As of October 15, I have knocked on more than half the doors in Ward One (I’m planning to visit every house before Election Day), and one issue that has come up in all neighborhoods is parking. The streets of Takoma Park are narrow, and the development taking place around our borders makes parking more difficult. Whether it is pressure from new apartments in Takoma DC, uncertainties about permit policies, the needs of residents without driveways, or how to handle temporary parking restrictions when streets are being re-paved, we should look at our parking challenges and options on a comprehensive city-wide basis, and traffic patterns and trends should be included. I will be pushing for that kind of deeper analysis if I am elected. And, for the Old Town commercial district we need to reach out to Washington, DC officials to find a way to involve them in helping to address parking and traffic issues.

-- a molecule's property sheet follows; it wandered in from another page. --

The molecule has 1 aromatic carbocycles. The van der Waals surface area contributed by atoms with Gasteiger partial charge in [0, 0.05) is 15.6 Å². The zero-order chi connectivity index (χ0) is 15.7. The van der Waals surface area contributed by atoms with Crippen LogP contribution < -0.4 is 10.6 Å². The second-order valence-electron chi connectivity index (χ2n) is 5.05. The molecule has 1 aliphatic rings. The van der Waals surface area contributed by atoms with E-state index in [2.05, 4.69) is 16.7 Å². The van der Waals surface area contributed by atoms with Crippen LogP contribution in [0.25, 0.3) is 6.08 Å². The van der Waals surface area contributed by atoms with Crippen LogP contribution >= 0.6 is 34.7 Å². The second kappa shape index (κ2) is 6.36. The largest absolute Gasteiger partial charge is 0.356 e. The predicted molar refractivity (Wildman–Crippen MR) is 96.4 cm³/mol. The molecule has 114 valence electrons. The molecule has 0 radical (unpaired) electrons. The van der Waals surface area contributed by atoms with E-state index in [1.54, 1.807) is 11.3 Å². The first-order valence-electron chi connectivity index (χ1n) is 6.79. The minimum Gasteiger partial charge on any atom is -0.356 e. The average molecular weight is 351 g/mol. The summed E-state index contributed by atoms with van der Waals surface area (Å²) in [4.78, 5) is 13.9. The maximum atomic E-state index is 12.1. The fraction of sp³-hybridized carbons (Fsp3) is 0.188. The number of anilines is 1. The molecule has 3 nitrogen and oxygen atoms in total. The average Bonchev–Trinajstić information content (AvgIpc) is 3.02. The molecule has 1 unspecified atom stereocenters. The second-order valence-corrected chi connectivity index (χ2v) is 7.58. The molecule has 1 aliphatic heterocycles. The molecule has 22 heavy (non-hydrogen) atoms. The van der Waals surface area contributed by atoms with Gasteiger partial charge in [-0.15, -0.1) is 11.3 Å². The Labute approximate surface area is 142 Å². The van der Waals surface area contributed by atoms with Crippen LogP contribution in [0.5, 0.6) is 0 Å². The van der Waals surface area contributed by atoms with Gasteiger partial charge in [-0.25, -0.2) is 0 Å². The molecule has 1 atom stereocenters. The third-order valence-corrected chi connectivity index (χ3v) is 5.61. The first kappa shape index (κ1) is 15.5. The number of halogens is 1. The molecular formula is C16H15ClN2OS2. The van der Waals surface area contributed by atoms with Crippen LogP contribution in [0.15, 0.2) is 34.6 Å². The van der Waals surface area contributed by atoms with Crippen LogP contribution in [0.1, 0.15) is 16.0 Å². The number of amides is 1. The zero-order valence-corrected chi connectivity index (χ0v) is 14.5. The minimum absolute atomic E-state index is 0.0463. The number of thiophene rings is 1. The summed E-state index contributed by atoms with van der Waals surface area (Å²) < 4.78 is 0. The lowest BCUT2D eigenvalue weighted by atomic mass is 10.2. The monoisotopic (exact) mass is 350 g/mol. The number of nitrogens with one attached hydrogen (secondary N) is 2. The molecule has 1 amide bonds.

We should build on our strong local environmental policies by establishing carbon reduction targets for the municipal government over the next 10 years, with the ultimate goal of carbon neutrality. Takoma Park is already a sustainability leader due to the commitment and hard work of City staff, the Committee on the Environment, and our residents. Setting far-reaching sustainability targets, including moving toward divestment from fossil fuel industries, would help make us a model for other communities to follow. Meanwhile, my family and I are doing our part through the Takoma Park Neighborhood Energy Challenge. This fall, we had our energy audit, and then a City-approved contractor completed the improvements identified in the audit, including major upgrades to our insulation. I urge other Takoma Park residents to join the challenge (which, in addition to making individual homes more energy efficient, also helps the City compete for the $5 million Georgetown Energy Prize).